Kindred’s Trannel Fined NOK1.2m per Day by Norwegian Regulator

Kindred’s Trannel Fined NOK1.2m per Day by Norwegian Regulator

A subsidiary of Kindred Group was issued with a hefty fine for operating without a license in Norway and refusing to stop operations, the Norwegian Lotteries Authorities confirmed Thursday.

Illegal Operations to Cost Annual Income

Trannel, the Malta-licensed subsidiary of Stockholm-listed Kindred Group and operator of the group’s flagship Unibet brand, which is the main sponsor of Sweden’s first and second professional soccer leagues Allsvenskan and Superettan, is facing a fine of NOK1.198 million ($117,164) per day in Norway for refusing to stop operations the Norwegian gaming regulator deemed to be illegal.

Commenting on the announcement, Henrik Nordal, department director at the Norwegian Lotteries Authority, Lottstift, was adamant that when a gambling company makes NOK437 million ($42.7 million) a year from illegal operations, the regulator has a duty to the Norwegian people and those who struggle with gambling problems to do whatever it takes to stop the illegal activities.

Lottstift outlined that Trannel-operated brands Unibet, Mariacasino, Storspiller, and Bingo continue to offer games in Norway despite having no permission from the Norwegian gaming regulator to do so.

The offers are confusing to Norwegian people as six out of ten Norwegians do not know that gaming with these brands is illegal in the country, according to a survey cited by the regulator. Moreover, people “can lose much more money on these games than … on the corresponding legal games,” the watchdog outlined.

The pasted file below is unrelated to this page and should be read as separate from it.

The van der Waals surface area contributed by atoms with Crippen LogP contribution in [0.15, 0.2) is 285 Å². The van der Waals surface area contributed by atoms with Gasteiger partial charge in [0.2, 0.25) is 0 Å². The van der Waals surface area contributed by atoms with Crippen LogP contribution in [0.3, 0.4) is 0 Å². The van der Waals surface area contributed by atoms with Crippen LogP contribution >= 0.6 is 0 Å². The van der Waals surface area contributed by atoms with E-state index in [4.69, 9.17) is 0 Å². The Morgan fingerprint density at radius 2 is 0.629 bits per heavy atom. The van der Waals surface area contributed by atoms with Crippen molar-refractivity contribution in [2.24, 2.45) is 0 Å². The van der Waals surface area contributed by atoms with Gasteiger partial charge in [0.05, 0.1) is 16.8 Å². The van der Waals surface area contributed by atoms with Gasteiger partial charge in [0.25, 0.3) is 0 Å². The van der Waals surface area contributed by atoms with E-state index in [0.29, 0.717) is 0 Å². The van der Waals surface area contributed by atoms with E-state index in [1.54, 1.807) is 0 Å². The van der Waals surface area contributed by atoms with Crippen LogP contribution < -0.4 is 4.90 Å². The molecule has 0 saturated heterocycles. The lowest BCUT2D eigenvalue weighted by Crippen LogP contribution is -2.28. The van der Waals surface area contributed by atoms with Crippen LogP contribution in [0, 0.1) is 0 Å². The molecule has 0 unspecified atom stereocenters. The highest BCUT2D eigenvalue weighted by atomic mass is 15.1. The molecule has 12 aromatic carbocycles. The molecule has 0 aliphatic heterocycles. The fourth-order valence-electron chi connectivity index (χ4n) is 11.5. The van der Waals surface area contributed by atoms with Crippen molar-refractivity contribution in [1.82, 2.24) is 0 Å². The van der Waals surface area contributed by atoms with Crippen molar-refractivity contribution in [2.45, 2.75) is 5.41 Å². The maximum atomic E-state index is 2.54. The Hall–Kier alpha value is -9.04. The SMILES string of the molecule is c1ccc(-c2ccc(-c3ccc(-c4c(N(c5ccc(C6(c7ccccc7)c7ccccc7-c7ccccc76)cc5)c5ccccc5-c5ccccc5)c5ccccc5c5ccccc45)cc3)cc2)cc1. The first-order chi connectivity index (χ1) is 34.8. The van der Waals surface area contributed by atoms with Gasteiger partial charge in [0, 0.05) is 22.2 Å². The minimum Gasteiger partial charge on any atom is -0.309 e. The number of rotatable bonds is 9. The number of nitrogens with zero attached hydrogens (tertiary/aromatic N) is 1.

“One of our most important societal missions is to protect those who have gambling problems or who are at risk of developing a gambling problem,” Nordal continued in the press release, stating the regulator’s expectation that Trannel should “take social responsibility and withdraw from the Norwegian gaming market.”

Operating in Norway with License Issued by MGA

Kindred Group’s tussle with the Norwegian Lotteries Authority dates back to April 2019 when Lottstift issued its subsidiary with a cease and desist order for operating in Norway with a license issued by the Malta Gaming Authority (MGA).

Earlier this year, Trannel was warned by the regulator that if operations in Norway without acquiring the appropriate license continue, the company will be sanctioned with NOK1.2 million ($117,360) per day to a total of its annual income estimated at NOK437 million.

In June, Kindred Group received a blow to its legal attempt to overturn the cease and desist order issued by Lottstift after the Oslo District Court refused to accept Kindred’s arguments that holding a gambling license issued by the MGA was enough for it to offer its services across the European Economic Area (EEA) and confirmed that Trannel should leave the market.

The Oslo District Court ruling followed previous setbacks suffered by Kindred at the hands of the Ministry of Culture and the Lottery Board, as well as overturned appeals with the Oslo City Court, Oslo Court of Appeals and the Norwegian Supreme Court.